Besnik Bislimi, Deputy Prime Minister of Kosovo. Photo: BIRN

‘Security Concerns’ Cut Short Kosovo Deputy PM’s Visit to Serbia

Deputy Prime Minister Besnik Bislimi was unable to join a panel discussion in Belgrade and ordered to return to return to Kosovo after Serbian authorities announced 'security concerns' about his visit.

Kosovo Deputy Prime Minister Besnik Bislimi was due to address a Belgrade conference on Friday via video after his planned visit to Serbia’ capital was banned before it started, on Thursday.

Serbia’s Interior Ministry did not reply to BIRN’s request to explain the reasons for the decision by time of publication.

Bislimi, Kosovo’s coordinator for the EU-facilitated dialogue with Serbia, had been invited to participate in a panel at Belgrade Security Conference. But he had to return to Kosovo when Serbian authorities stopped his delegation on their way to Belgrade.

“Delegation with First Deputy Prime Minister of Kosovo Besnik Bislimi, who would have been the highest official of Kosovo to take part in Belgrade Security Conference, was returned to Kosovo, one hour before arriving in Belgrade. The reason cited was ‘security concerns’,” the BSC said.

“Besnik Bislimi was due to take part in second day of conference Panel titled ‘Kosovo and Serbia – Escaping the Dead-End’.”

However, Bislimi on Thursday night told the media that the reason for his ban likely “lies somewhere else”.

“We had aimed to provide Belgrade, the diplomatic corp and citizens there with Kosovo’s version of developments… You know that citizens in Serbia are exposed to a terrible propaganda by the Serbian government,” Bislimi said.

“We were stopped around 85 kilometres before we reached Belgrade. It is illogical to detect a security threat immediately. This could have happened here at the [Kosovo] border and not all the way [until near Belgrade],” Bislimi went on.

“This is a proof on how Serbia sees the wish or readiness for normalisation of relations with Kosovo,” he added.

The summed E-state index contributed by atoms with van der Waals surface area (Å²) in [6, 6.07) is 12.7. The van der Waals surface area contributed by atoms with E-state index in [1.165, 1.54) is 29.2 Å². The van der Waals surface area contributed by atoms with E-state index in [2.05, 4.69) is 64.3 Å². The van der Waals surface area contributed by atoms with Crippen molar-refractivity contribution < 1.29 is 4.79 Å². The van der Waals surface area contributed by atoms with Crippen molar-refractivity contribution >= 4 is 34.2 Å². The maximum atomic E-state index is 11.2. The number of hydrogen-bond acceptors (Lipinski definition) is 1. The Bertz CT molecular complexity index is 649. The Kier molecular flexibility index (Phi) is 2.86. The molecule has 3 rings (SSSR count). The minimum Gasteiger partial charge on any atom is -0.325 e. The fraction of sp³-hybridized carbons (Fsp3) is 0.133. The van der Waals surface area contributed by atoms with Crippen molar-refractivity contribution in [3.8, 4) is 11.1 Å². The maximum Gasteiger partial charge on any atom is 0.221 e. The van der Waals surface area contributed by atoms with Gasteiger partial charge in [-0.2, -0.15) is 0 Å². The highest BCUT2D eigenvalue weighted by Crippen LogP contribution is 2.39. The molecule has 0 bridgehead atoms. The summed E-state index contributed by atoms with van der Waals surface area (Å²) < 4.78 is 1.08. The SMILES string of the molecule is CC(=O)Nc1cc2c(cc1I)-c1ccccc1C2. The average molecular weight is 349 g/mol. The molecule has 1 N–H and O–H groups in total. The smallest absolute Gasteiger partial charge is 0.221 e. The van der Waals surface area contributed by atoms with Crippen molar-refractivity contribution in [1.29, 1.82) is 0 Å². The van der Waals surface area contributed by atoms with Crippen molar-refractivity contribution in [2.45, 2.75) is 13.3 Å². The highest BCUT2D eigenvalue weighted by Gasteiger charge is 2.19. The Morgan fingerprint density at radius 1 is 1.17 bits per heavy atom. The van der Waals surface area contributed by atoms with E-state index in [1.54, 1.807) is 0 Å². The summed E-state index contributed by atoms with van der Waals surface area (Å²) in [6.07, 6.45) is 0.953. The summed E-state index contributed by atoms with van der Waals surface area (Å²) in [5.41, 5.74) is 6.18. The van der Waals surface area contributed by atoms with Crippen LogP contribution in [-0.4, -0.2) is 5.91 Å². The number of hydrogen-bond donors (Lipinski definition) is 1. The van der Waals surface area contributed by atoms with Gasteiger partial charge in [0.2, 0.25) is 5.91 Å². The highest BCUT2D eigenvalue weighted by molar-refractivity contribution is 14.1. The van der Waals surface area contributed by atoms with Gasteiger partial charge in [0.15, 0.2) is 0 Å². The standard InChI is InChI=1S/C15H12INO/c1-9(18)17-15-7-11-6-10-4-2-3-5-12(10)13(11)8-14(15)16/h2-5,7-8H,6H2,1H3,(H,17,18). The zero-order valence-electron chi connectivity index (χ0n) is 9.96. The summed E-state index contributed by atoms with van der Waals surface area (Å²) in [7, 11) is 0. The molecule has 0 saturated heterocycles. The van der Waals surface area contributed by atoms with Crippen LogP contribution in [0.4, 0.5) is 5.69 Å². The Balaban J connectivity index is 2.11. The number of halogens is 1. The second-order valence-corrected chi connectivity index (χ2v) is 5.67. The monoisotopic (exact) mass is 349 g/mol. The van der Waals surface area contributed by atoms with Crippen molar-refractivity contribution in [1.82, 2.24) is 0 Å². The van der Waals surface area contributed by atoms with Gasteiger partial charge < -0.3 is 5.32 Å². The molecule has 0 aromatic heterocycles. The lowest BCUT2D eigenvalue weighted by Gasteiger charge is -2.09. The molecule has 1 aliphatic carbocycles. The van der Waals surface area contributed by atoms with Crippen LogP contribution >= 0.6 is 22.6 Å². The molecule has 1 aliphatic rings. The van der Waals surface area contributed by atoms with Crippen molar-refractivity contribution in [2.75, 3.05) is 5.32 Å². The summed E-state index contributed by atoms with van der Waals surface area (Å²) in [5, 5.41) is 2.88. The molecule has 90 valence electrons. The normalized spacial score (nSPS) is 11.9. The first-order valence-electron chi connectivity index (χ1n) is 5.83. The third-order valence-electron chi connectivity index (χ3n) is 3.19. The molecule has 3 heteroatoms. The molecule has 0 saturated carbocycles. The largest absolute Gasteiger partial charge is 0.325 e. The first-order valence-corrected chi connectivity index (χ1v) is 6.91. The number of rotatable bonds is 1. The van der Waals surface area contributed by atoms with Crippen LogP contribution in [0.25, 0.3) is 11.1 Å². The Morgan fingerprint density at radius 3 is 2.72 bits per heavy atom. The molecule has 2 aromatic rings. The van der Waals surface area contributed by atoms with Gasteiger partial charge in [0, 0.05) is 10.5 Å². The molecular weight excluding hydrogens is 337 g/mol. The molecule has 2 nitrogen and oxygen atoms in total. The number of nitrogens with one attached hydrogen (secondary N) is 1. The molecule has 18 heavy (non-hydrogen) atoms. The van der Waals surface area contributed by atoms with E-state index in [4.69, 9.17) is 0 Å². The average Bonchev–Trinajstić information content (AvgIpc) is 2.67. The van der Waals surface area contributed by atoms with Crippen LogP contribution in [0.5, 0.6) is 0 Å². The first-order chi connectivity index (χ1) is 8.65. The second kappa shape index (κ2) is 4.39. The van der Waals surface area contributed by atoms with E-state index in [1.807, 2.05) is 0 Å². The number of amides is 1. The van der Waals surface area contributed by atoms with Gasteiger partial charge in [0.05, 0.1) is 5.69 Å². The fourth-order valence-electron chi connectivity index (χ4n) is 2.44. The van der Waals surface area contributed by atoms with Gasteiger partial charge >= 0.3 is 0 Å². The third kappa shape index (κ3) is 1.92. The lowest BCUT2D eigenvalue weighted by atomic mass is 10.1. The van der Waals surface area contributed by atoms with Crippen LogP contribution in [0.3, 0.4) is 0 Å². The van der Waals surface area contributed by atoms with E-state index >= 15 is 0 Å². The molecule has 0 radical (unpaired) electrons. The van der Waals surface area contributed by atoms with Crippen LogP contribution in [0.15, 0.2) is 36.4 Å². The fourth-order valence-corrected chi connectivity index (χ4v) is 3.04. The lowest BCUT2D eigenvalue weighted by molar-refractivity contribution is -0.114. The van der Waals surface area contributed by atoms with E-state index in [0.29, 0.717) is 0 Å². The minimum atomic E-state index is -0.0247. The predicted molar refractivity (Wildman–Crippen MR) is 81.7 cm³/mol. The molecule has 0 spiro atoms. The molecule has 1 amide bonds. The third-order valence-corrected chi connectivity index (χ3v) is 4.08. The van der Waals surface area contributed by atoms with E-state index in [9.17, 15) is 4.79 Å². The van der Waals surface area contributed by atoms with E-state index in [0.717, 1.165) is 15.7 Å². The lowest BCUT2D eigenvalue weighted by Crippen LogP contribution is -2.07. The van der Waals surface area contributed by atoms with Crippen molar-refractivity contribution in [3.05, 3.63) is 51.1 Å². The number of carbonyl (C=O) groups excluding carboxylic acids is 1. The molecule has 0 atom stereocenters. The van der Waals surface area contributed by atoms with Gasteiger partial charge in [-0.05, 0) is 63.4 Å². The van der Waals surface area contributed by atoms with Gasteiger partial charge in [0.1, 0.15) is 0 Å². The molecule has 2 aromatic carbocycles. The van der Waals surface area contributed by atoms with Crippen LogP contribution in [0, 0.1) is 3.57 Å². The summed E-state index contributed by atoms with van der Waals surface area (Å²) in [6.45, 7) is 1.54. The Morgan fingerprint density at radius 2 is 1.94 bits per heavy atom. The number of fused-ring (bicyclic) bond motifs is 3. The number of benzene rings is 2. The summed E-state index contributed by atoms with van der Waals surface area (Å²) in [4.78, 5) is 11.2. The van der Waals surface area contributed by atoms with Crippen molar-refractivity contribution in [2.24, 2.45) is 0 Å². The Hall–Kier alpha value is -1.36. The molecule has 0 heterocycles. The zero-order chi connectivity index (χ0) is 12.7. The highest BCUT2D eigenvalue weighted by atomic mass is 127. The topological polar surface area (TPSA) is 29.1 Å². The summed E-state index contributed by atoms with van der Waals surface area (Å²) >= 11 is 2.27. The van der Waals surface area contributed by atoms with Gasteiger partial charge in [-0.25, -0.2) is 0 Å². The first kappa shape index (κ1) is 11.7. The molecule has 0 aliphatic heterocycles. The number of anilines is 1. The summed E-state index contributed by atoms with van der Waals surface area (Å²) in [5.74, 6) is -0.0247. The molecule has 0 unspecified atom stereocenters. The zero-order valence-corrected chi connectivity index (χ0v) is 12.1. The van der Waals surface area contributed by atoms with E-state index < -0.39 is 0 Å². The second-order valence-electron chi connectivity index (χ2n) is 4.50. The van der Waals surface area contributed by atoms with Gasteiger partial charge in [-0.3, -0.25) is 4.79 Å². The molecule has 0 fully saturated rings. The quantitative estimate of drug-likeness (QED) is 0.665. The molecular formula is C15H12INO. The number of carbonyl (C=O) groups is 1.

Bislimi explained that a police car had joined the convoy and then asked them to stop on the road to Belgrade while authorities communicated to Serbia’s Kosovo Office in Belgrade that the delegation should return home “due to security concerns”.

“We did not have any information at all about security, or any threat. I think all this was fake. The aim was to not allow the participation of a Kosovo Deputy Prime Minister in such a forum in Belgrade because it is the main forum that is held this year there, and I think there was big resistance to presenting the truth for Kosovo in such a forum,” Bislimi said.

Although such visits are regulated through an agreement reached in the European Union-facilitated dialogue in 2014, the issue of visits has often been fraught.

On Wednesday, the head of the Serbian government’s Office for Kosovo, Petar Petkovic, announced that he had to cut short his stay in Kosovo, blaming Pristina authorities for not allowing him to complete his agenda.

Speaking in the eastern Kosovo village of Pasjane/Pasjan, Petkovic said that three other visits to Serb-inhabited areas would not now be done.

“Yesterday [Tuesday], around 16:00 hours, my visit was approved as I requested it. However, somewhere around midnight I received a new email where almost 80 per cent of the program of my visit was banned,” Petkovic said.

The European Union called on both Kosovo and Serbia on Friday to not politicise visits.

“Official visits play an important role in promotion of normalisation of relations and understanding between countries and these visits should not be politicised,” Peter Stano, EU Spokesperson, told Radio Free Europe.

28/10/2022 - 19:08

28 October 2022 - 19:08

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